There are several reasons why nuclear power could be a good solution until the infrastructure for solar, wind and hydroelectric power becomes widespread.

No Greenhouse Gas Emissions

The strongest argument for building more nuclear power plants is that coal, oil and gas currently supply most of the world’s energy. These toxic polluters do not cause the dramatic, visible explosions of a malfunctioning nuclear plant, but they kill more people over time. Air pollution has become a serious issue in most of the world’s urban areas, especially in developing countries. Nuclear power could provide a clean energy source to wean people off fossil fuels.

Low Maintenance Costs

Although the initial price of building a nuclear power plant is astronomical, the cost of maintaining one is markedly lower. Operational costs are typically on par or even lower than maintaining a fossil fuel plant.

A Small Land Footprint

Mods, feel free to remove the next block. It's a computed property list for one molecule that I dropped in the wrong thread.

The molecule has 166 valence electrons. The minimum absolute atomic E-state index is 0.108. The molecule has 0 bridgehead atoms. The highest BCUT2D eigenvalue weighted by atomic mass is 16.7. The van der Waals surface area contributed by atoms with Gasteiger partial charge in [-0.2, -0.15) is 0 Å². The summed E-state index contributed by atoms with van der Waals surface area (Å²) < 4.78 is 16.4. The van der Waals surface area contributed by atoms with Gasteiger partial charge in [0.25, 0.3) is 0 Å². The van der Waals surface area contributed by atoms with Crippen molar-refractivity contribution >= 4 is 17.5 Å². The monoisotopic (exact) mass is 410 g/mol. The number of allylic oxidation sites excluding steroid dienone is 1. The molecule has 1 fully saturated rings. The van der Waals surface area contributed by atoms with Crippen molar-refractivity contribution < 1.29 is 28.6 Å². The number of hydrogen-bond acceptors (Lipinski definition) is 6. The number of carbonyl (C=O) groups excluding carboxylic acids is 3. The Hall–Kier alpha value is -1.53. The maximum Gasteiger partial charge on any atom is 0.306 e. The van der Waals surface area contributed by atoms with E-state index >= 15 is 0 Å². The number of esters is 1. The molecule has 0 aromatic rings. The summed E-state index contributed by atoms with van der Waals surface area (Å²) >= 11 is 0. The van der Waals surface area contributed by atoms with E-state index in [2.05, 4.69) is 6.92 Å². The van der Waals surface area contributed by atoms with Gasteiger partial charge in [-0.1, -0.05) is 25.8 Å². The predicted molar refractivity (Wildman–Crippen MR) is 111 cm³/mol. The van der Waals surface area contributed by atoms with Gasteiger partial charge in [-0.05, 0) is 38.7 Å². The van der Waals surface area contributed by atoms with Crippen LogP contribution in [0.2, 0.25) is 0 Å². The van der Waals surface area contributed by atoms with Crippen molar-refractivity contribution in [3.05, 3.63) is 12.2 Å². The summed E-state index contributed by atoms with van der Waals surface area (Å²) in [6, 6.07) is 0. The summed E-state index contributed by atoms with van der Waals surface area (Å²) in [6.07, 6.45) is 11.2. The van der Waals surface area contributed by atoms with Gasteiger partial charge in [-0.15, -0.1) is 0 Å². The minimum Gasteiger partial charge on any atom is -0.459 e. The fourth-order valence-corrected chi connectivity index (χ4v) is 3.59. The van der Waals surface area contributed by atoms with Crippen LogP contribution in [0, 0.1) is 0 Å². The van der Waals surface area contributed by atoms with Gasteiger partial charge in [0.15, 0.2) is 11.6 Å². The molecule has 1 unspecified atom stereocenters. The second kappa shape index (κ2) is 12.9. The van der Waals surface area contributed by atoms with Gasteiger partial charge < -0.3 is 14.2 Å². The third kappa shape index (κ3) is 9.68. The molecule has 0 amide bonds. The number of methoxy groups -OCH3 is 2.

Nuclear power plants only need around one square mile to operate, yet they generate enormous amounts of energy. In contrast, sprawling solar and wind farms need extensive areas to produce a fraction of the power.


Although disasters make for sensational news, the reality is nuclear power plants have a very good track record when it comes to safety. In a hypothetical town of 150,000 people, there would be one nuclear-energy-related death every 33 years. In contrast, 46 people would die every year from fossil fuel pollution. This means nuclear energy causes 99.8% fewer deaths than coal.


Unlike solar and wind power, nuclear power plants continue generating energy regardless of weather conditions. This trait makes them more reliable in areas with unpredictable weather.

Nuclear Is Nuanced

Nuclear power may fall by the wayside as renewable energy sources become more advanced. Or, scientists might make advancements that lead to cheaper, safer and more reliable nuclear energy, leading to widespread adoption. The current energy climate is one of constant innovation. As the world moves away from fossil fuels, there is no telling what type of energy will power the future.

Jane Marsh
Editor-in-Chief at Environment.co